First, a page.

Our AirBnb was just a block from the river and was the last in a little row of townhouses with some pretty daisies growing out front. You can just barely see the outline of the door in this picture. Inside, we had a one bedroom apartment and every room was entirely separate, our largest stay in the entire trip. It was perfect for what was to be one of our longest stays.

These pictures are a collage of many that I took while we were in Inverness. In all of our days in the town, there was plenty of time to explore. Sometimes the sun shone, sometimes not.

This picture is of the old High Church of Inverness, built in the 18th century on the spot where in 565 AD a gentleman by the name of St. Columba preached to the native Pictish people and their leader, King Brude. It is the cradle of Christianity in the Highlands. We received a fine view of the River Ness from here.

Two churches, including High Church, seen from across the river.
Abertaff House, built in 1593

Most European cities that we visited had statues of one kind of animal created in many different ways for photo ops here and there on the city streets. In Inverness, it was the Highland Cow, affectionately known as a “Hairy Coo”. Besides this one, we would regularly see another covered in pennies when we were downriver near the footpath.

We saw the young man below standing in a cold drizzle. Michael is 15 and started playing the bagpipes at age 11. Probably more impressive, he was spending a Monday morning out on the street in his kilt. He played beautifully.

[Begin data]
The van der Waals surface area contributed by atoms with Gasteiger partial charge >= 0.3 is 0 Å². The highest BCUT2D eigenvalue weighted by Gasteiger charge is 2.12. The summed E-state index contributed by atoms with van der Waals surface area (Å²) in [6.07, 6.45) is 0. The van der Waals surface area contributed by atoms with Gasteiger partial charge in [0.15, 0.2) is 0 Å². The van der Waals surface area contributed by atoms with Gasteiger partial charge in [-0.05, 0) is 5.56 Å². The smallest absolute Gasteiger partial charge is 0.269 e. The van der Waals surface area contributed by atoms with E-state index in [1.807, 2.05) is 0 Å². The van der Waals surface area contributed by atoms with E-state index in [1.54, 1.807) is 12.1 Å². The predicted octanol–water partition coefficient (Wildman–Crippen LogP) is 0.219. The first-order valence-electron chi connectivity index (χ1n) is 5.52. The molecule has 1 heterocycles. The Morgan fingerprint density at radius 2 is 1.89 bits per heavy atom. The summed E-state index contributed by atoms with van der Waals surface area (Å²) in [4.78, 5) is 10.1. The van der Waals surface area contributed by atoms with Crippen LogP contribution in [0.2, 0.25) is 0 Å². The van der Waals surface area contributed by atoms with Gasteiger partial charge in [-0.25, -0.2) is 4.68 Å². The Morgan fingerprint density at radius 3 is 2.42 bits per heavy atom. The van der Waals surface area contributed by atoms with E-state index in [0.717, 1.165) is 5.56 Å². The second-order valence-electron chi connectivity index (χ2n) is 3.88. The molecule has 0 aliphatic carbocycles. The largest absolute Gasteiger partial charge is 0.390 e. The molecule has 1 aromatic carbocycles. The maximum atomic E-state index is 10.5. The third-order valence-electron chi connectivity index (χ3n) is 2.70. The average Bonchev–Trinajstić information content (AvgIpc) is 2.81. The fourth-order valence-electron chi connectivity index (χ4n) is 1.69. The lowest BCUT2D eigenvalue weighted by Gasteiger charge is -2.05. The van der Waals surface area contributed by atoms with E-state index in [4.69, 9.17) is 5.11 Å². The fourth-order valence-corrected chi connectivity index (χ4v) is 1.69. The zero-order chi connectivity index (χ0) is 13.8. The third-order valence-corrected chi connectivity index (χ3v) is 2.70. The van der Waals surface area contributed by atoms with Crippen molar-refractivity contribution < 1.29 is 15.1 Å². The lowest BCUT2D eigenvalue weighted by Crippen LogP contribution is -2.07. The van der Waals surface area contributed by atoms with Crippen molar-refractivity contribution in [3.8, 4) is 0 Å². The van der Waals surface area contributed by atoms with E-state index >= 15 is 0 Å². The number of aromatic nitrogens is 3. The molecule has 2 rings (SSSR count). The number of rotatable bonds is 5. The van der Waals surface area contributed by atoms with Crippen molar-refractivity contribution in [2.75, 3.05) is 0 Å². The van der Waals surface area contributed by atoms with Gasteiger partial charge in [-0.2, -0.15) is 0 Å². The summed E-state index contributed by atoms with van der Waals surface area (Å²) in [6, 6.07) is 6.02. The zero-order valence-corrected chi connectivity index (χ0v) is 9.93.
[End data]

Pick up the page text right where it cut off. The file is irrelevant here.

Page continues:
Like everywhere in the UK, Inverness had its share of pubs

On our first Saturday afternoon in Inverness, there was a full downpour. We whiled away the afternoon by listening to traditional Scottish music at a different pub from the one above, called Hootananny. They have music that goes on through the night on two floors at this popular pub, but this afternoon they were having a “ceilidh”, which simply is Scottish or Irish folk music and singing. We enjoyed listening to them. Are you thinking that “Hootananny” is an American word? It comes over as that way to me, but the word was brought over to Appalachia from the Scots. It has roughly the same meaning as ceilidh, but somewhere along the line the spelling changed to “hootenanny”. Whatever it’s called, we enjoyed the music and the company in the pub.

Venturing a bit further downriver past our AirBnb, there are some islands in the River Ness called, appropriately, Ness Islands. This was a relaxing walk on a Sunday afternoon. I admired the homes along the river pathway.

A walk over a little bridge took us to the first island. It is a beautiful, serene place even with all the other people out enjoying the day.

Cal always appreciates a restful park bench with a scenic view

From the islands, it isn’t far to Inverness Botanic Gardens. The gardens are small but I enjoyed seeing the hydrangeas and other flowers blooming.